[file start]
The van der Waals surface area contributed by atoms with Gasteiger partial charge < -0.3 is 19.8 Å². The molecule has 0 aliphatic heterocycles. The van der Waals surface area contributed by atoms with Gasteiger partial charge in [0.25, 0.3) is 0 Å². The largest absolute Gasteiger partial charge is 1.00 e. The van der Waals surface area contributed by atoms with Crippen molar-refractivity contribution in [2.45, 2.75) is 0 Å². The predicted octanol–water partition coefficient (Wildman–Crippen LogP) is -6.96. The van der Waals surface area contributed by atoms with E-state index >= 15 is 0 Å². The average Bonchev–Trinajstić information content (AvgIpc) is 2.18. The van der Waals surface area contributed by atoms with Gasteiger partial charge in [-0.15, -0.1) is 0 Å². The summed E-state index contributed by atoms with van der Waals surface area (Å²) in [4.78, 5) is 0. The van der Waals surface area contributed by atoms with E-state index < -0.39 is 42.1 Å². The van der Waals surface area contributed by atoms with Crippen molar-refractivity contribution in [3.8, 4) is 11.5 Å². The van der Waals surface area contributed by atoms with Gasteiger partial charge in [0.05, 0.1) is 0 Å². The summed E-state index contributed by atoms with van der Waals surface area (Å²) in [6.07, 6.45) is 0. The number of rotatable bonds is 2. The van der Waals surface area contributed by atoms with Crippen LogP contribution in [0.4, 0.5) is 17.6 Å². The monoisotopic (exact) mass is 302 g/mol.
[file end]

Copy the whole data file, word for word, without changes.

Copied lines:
The van der Waals surface area contributed by atoms with Gasteiger partial charge < -0.3 is 19.8 Å². The molecule has 0 aliphatic heterocycles. The van der Waals surface area contributed by atoms with Gasteiger partial charge in [0.25, 0.3) is 0 Å². The largest absolute Gasteiger partial charge is 1.00 e. The van der Waals surface area contributed by atoms with Crippen molar-refractivity contribution in [2.45, 2.75) is 0 Å². The predicted octanol–water partition coefficient (Wildman–Crippen LogP) is -6.96. The van der Waals surface area contributed by atoms with E-state index >= 15 is 0 Å². The average Bonchev–Trinajstić information content (AvgIpc) is 2.18. The van der Waals surface area contributed by atoms with Gasteiger partial charge in [-0.15, -0.1) is 0 Å². The summed E-state index contributed by atoms with van der Waals surface area (Å²) in [4.78, 5) is 0. The van der Waals surface area contributed by atoms with E-state index < -0.39 is 42.1 Å². The van der Waals surface area contributed by atoms with Crippen molar-refractivity contribution in [3.8, 4) is 11.5 Å². The van der Waals surface area contributed by atoms with Gasteiger partial charge in [0.05, 0.1) is 0 Å². The summed E-state index contributed by atoms with van der Waals surface area (Å²) in [6.07, 6.45) is 0. The number of rotatable bonds is 2. The van der Waals surface area contributed by atoms with Crippen LogP contribution in [0.4, 0.5) is 17.6 Å². The monoisotopic (exact) mass is 302 g/mol.